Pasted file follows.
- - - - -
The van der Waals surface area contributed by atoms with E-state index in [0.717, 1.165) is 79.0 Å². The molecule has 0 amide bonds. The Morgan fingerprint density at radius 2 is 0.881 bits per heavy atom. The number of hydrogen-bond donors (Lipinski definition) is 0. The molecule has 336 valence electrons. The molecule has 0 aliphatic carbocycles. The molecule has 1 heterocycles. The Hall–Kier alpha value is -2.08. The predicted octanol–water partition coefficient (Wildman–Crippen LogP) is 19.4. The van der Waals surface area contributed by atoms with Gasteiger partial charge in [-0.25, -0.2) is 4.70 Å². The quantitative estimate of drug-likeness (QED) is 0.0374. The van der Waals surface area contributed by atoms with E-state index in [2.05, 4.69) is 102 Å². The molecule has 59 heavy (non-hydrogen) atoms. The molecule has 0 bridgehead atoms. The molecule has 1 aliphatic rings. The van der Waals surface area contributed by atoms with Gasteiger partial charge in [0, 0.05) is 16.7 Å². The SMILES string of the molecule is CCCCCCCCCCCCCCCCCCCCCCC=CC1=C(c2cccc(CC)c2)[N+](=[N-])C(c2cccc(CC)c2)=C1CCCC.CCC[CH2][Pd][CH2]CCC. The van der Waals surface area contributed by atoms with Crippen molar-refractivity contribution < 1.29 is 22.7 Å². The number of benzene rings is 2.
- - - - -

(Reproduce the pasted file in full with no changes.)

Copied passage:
The van der Waals surface area contributed by atoms with E-state index in [0.717, 1.165) is 79.0 Å². The molecule has 0 amide bonds. The Morgan fingerprint density at radius 2 is 0.881 bits per heavy atom. The number of hydrogen-bond donors (Lipinski definition) is 0. The molecule has 336 valence electrons. The molecule has 0 aliphatic carbocycles. The molecule has 1 heterocycles. The Hall–Kier alpha value is -2.08. The predicted octanol–water partition coefficient (Wildman–Crippen LogP) is 19.4. The van der Waals surface area contributed by atoms with Gasteiger partial charge in [-0.25, -0.2) is 4.70 Å². The quantitative estimate of drug-likeness (QED) is 0.0374. The van der Waals surface area contributed by atoms with E-state index in [2.05, 4.69) is 102 Å². The molecule has 59 heavy (non-hydrogen) atoms. The molecule has 0 bridgehead atoms. The molecule has 1 aliphatic rings. The van der Waals surface area contributed by atoms with Gasteiger partial charge in [0, 0.05) is 16.7 Å². The SMILES string of the molecule is CCCCCCCCCCCCCCCCCCCCCCC=CC1=C(c2cccc(CC)c2)[N+](=[N-])C(c2cccc(CC)c2)=C1CCCC.CCC[CH2][Pd][CH2]CCC. The van der Waals surface area contributed by atoms with Crippen molar-refractivity contribution < 1.29 is 22.7 Å². The number of benzene rings is 2.